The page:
6 Techniques for a Great Move When Time and Cash are Short - Real Estate Blog - Dan DaCosta

6 Techniques for a Great Move When Time and Cash are Short

6 Techniques for a Great Move When Time and Cash are Short 

Not everyone has the luxury of planning for months and moving under the best of circumstances. For many people, packing up and moving on happens quickly and when cash is a little on the lean side. Fortunately, you don’t have to shove half of your belongings into the trunk of your car and leave the other half behind in order to save time and money.

Things to remember up front: An expense isn’t necessarily a bad thing. Sometimes spending money saves more in the long run. And cheap isn’t always the best approach. Saving money in one area could cost you in other ways.

Here’s how to get it together and move to your new home, even if you’re strapped for cash and time is of the essence.

#1: Get Rid of Everything That You Don’t Need

Decluttering is a job that you can take on first thing, long before you have any idea about who will move you. So while you’re making those decisions, you can stay busy and make real progress toward a great move that doesn’t cost you dearly.

Whether you choose to hire a moving company or pack and move everything on your own, the less you take the less it will probably cost. You’ll need fewer boxes, which can be expensive. Movers who charge by volume will probably give you a better rate. And if you move yourself, less weight means less fuel to haul it.

Start at one end of your home and work your way through. Sort out items that should be trashed and those that can be donated to family, friends or a charity. A good rule of thumb is to trash what’s broken or damaged. Nobody wants someone else’s unusable hand-me-down.

#2: Source Free Packing Boxes and Supplies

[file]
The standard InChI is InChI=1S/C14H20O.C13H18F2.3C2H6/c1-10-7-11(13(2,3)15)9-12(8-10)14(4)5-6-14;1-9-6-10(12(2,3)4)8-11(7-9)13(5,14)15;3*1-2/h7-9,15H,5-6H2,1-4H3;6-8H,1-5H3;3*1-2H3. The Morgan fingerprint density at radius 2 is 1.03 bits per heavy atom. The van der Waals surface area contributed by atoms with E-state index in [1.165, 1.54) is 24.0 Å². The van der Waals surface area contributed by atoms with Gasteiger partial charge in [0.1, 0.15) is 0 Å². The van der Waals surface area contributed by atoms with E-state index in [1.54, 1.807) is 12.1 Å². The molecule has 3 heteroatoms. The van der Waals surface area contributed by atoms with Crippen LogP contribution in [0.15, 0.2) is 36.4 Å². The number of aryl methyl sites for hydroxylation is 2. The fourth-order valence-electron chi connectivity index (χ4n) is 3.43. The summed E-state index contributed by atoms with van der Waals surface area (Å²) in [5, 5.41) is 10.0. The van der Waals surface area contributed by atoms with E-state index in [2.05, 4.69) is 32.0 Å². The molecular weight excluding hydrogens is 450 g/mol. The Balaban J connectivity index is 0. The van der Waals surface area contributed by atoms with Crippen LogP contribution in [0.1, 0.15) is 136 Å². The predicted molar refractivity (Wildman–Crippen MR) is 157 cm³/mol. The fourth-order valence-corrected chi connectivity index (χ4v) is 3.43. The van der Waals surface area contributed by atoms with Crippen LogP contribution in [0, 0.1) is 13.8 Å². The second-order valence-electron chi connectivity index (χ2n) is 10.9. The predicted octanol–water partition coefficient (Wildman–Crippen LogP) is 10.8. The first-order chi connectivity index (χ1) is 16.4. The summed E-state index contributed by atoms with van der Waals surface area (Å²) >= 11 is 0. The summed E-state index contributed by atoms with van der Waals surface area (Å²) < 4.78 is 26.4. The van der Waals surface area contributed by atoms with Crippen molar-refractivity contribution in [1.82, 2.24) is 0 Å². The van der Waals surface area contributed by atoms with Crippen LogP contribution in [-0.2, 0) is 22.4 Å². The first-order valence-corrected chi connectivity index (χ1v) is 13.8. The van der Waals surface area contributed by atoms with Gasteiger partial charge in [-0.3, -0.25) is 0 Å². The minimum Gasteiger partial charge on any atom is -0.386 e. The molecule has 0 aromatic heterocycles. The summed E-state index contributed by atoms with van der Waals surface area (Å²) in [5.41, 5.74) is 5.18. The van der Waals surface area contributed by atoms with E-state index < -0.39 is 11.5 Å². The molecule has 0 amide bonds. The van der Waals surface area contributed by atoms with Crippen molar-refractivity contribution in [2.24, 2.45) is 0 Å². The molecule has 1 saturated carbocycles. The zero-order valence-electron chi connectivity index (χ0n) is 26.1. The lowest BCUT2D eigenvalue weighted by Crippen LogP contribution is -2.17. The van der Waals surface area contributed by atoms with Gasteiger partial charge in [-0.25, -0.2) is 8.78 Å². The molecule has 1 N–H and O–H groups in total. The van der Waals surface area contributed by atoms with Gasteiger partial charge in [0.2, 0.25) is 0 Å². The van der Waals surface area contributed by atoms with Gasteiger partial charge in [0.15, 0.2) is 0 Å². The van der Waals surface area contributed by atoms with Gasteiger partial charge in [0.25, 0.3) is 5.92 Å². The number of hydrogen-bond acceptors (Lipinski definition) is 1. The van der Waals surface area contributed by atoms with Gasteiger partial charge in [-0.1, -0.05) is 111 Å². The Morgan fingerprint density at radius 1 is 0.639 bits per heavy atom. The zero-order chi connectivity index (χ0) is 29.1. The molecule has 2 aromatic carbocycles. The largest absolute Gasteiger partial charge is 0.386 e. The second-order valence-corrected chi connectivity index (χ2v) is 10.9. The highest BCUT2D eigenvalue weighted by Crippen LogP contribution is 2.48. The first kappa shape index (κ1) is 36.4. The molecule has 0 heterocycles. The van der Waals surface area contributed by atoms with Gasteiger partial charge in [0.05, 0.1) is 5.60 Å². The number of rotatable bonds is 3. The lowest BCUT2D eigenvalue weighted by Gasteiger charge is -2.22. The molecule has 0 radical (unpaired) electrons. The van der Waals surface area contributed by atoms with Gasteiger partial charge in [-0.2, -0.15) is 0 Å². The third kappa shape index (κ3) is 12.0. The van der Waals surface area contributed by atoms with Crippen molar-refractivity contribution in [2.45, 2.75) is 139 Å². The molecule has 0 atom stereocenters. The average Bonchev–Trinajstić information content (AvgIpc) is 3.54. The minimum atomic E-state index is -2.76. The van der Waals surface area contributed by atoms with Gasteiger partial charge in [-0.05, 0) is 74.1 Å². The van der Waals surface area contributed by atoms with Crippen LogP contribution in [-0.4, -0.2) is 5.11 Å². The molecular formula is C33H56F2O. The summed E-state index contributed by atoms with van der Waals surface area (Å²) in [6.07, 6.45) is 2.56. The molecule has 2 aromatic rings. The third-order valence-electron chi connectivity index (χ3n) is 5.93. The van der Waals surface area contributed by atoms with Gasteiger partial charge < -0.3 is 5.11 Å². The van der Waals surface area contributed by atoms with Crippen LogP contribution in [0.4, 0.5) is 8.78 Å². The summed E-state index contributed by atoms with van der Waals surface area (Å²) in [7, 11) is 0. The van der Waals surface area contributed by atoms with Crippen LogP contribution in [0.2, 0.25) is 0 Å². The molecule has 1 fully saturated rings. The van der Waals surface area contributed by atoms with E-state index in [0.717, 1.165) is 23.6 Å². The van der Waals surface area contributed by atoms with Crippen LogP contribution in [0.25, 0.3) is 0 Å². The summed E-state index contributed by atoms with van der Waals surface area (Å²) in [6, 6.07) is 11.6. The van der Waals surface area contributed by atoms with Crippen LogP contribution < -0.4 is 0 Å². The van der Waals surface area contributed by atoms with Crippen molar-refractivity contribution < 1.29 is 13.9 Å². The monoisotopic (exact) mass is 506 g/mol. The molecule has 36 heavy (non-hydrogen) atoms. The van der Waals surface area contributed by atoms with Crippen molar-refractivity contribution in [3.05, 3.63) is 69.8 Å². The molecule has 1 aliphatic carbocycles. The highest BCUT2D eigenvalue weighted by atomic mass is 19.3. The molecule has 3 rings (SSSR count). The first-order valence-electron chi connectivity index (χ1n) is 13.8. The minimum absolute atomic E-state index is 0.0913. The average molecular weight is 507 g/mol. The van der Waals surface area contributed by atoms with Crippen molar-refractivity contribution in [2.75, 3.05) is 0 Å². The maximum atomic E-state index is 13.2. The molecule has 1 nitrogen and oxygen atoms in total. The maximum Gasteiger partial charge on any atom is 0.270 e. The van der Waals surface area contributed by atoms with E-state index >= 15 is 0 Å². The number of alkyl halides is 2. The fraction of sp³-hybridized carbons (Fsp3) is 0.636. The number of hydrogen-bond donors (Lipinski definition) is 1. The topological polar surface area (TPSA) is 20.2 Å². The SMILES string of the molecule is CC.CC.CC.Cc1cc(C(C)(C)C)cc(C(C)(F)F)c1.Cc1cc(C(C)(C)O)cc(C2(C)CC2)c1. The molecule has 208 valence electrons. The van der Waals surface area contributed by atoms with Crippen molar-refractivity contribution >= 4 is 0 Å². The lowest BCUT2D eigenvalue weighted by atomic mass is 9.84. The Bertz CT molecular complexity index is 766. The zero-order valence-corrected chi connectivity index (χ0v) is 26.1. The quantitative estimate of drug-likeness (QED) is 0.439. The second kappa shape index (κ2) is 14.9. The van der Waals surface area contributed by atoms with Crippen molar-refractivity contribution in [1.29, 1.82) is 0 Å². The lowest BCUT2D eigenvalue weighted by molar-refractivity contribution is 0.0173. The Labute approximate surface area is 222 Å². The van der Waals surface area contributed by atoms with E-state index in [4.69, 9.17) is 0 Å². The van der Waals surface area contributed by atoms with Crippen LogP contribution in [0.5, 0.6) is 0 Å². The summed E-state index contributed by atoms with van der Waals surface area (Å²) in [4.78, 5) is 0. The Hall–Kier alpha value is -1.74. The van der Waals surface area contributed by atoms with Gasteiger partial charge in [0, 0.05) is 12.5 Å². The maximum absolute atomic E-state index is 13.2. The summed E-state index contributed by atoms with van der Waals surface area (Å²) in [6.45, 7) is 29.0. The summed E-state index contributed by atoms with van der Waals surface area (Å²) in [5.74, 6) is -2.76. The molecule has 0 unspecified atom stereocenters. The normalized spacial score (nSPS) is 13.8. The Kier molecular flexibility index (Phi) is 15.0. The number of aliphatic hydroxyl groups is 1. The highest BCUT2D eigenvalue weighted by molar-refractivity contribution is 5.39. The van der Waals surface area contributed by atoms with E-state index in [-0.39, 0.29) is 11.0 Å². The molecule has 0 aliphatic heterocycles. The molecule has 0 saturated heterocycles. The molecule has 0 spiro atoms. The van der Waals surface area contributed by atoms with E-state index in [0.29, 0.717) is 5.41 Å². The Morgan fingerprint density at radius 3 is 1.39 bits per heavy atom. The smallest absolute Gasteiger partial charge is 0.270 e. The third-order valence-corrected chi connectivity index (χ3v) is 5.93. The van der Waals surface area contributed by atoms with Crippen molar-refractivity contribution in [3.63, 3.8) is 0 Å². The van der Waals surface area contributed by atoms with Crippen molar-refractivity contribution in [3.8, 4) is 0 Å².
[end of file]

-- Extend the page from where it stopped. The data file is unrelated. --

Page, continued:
For such humble things, packing boxes can be downright expensive. The same goes for foam peanuts, bubble wrap and packing tape. But you can probably find some of those items for free if you know where to look.

Liquor stores are famous for their super-sturdy boxes. They’re not especially large, but they’re thick, rigid and made to protect fragile glass bottles in transit. And they’re ideal for fragile items, including kitchen glassware. Most liquor stores give away boxes at no charge, but you might have to check with them on a certain day. After a shipment is received, many boxes are quickly snapped up and others are crushed for recycling. While you’re at it, check with grocery stores and other shops.

You don’t need brand new padding, either. Electronics stores sometimes have bubble wrap and peanuts that will otherwise go into the dumpster. Look around your house, too. Everything from clothing, sheets and bath towels to magazines and newspapers can be used as padding inside boxes.

#3: Ask Friends to Help

It’s a longstanding joke that everyone you know will inherently have plans on the day that you need help moving. If your moving date changes, they’ll probably have plans then, too. But you can improve the odds of getting help by offering something valuable in return. Pizza and beer don’t always cut it since they can have that at home without the sore and aching muscles.

Offer to help them in return once the move is over, at least if you’ll still live nearby. Maybe they don’t plan to move, but they might appreciate a helping hand with yard work or some other project.

You might also host a big party or barbecue as a “thank you.” If you’ll move away, have the party beforehand. If you’ll stay in the same area, think of the party as equal parts gratitude and housewarming.